Manipulative experiments and observations along environmental gradients, the two most common approaches to evaluate the impacts of climate change on nutrient cycling, are generally assumed to produce similar results, but this assumption has rarely been tested. We did so by conducting a meta-analysis and found that soil nutrients responded differentially to drivers of climate change depending on the approach considered. Soil carbon, nitrogen, and phosphorus concentrations generally decreased with water addition in manipulative experiments but increased with annual precipitation along environmental gradients. Different patterns were also observed between warming experiments and temperature gradients. Our findings provide evidence of inconsistent results and suggest that manipulative experiments may be better predictors of the causal impacts of short-term (months to years) climate change on soil nutrients but environmental gradients may provide better information for long-term correlations (centuries to millennia) between these nutrients and climatic features. Ecosystem models should consequently incorporate both experimental and observational data to properly assess the impacts of climate change on nutrient cycling.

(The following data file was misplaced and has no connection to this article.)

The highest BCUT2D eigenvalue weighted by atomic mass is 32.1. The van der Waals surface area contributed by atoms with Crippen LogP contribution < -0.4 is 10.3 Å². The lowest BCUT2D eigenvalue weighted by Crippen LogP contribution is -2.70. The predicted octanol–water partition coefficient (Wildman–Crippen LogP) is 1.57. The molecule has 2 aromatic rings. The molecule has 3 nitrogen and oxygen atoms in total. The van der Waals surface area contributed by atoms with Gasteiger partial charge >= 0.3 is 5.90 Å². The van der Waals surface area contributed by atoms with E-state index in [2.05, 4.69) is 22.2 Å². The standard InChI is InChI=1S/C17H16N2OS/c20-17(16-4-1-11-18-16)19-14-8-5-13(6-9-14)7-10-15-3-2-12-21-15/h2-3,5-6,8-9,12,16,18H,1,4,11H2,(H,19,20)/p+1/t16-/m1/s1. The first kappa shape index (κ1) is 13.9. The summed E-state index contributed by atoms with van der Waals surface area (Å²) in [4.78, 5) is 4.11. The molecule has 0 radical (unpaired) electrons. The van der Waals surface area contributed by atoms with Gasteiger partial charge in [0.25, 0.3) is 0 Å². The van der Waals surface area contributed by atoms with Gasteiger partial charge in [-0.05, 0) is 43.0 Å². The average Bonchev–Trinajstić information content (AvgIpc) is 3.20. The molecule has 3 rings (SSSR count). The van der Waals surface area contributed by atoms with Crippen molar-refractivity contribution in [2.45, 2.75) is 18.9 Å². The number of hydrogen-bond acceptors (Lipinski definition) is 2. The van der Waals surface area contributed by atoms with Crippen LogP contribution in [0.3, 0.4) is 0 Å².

Bibliographical noteFunding Information:
This work was financially supported by The National Key Research and Development Program of China (2016YFA0600801), the National Natural Science Foundation of China (31370455 and 31570438), and One Hundred Person Project of The Chinese Academy of Sciences (K318021405) and of Shaanxi Province. JP and JS are thankful for the support from European Research Council (ERC) Synergy grant ERC-SyG-2013-610028, IMBALANCE-P, Spanish Government grant CGL2016-79835-P, and Catalan Government grant SGR 2014-274. FTM acknowledges support from the ERC Grant Agreements 242658 (BIOCOM) and 647038 (BIODESERT). M.D-B. acknowledges support from the Marie Sklodowska-Curie Actions of the Horizon 2020 Framework Programme H2020-MSCA-IF-2016 under REA grant agreement No. 702057. The funders had no role in the study design, data collection, data analysis, decision to publish, or preparation of the manuscript
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